What saddens me as I go through these are the number of friends who are now Silent Keys. I'll keep their blogs listed as long as they are still available on the Web, in part to honor their memory; but also to be able to share their words and wisdom to the next generation of Hams.

Some of the others are from Hams who have either lost interest in blogging; or have lost interest in Amateur Radio in general. While that concept is foreign to me, I understand that it happens. People move on.

It takes a certain amount of dedication to do this for a prolonged basis. It also a challenge to try and keep the ideas somewhat fresh and not a rehash of the same ol', same ol'.  I am probably guilty of that to the nth degree, myself.

Currently, we're in the middle of a heat wave here in Central NJ, as are many other parts of the country. The coolest space in the house is the basement. While it's remarkably chilly down there in the winter time, it's a refreshing oasis right now. If things go well and no unexpected events turn up, I hope to start melting solder on that virgin QCX printed circuit board tonight. I may not get a lot done each night, but like the turtle in that famous fable, "Slow and steady wins the race".

72 de Larry W2LJ
QRP - When you care to send the very least!

Monday, July 20, 2020

This thing is a life saver!

I began the process of building my 40 Meter QCX kit tonight. It's been a while since I have attempted to build a complex kit. One thing that became apparent is that my eyes are not what they used to be. Granted, the light here in the dining room table is not the best. One chandelier hanging above the dining room table really isn't up to the task, but I went with what I had. While the main build will be done down in the shack, I wanted to inventory the parts up here because there is more space and less of a chance that anything would get lost.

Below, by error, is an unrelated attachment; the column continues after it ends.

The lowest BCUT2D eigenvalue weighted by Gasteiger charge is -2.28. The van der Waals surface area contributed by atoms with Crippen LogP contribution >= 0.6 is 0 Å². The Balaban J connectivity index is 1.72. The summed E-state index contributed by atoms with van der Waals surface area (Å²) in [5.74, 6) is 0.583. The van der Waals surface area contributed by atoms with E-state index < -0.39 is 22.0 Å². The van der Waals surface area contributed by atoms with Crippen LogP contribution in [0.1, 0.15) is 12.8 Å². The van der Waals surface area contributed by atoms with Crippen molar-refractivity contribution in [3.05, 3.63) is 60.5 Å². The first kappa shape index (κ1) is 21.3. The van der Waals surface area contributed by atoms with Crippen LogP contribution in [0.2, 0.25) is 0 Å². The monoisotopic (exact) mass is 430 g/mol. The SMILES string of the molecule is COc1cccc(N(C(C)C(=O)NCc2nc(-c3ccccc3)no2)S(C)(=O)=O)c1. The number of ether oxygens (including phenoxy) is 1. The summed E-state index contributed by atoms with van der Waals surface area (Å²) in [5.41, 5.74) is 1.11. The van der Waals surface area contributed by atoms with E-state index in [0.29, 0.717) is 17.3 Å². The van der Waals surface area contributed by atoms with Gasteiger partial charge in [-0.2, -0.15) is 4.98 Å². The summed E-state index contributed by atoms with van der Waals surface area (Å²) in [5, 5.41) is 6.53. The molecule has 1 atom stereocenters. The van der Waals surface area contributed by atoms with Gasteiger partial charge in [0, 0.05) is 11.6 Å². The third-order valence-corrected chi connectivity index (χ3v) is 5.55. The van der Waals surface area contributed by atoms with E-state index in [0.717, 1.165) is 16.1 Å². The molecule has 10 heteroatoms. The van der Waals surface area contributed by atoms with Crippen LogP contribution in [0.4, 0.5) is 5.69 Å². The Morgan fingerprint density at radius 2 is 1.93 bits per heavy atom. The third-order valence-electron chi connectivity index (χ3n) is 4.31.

Another big difference is the manual. No doubt that Hans Summers went out of his way to produce a SUPERB building manual .........but. It's on the computer and not a printed out hard copy. I do not have the ink to print out a 141 page manual. So I am going to have to get used to not "checking off" each step as I go along, like I used to in Heathkit and Elecraft Manuals.

Welcome to the 21st Century, W2LJ!

The good news is that everything that's supposed to be there, is there. There were a few extra capacitors of values that were not listed in the parts manual, but they're not going anywhere just in case.

And speaking of capacitors ....... the print on them is infinitesimal! It was not too long ago that I was able to read those tiny characters with only occasional help from a magnifying glass. That's not the case anymore, so thank God for the person or persons who came up with this concept:

Due to the glare, you can't see the capacitor on the surface of the white board, but look how nicely the numbers printed on the cap pop out on the screen of the magnifier. This made a potentially frustrating chore a relative breeze!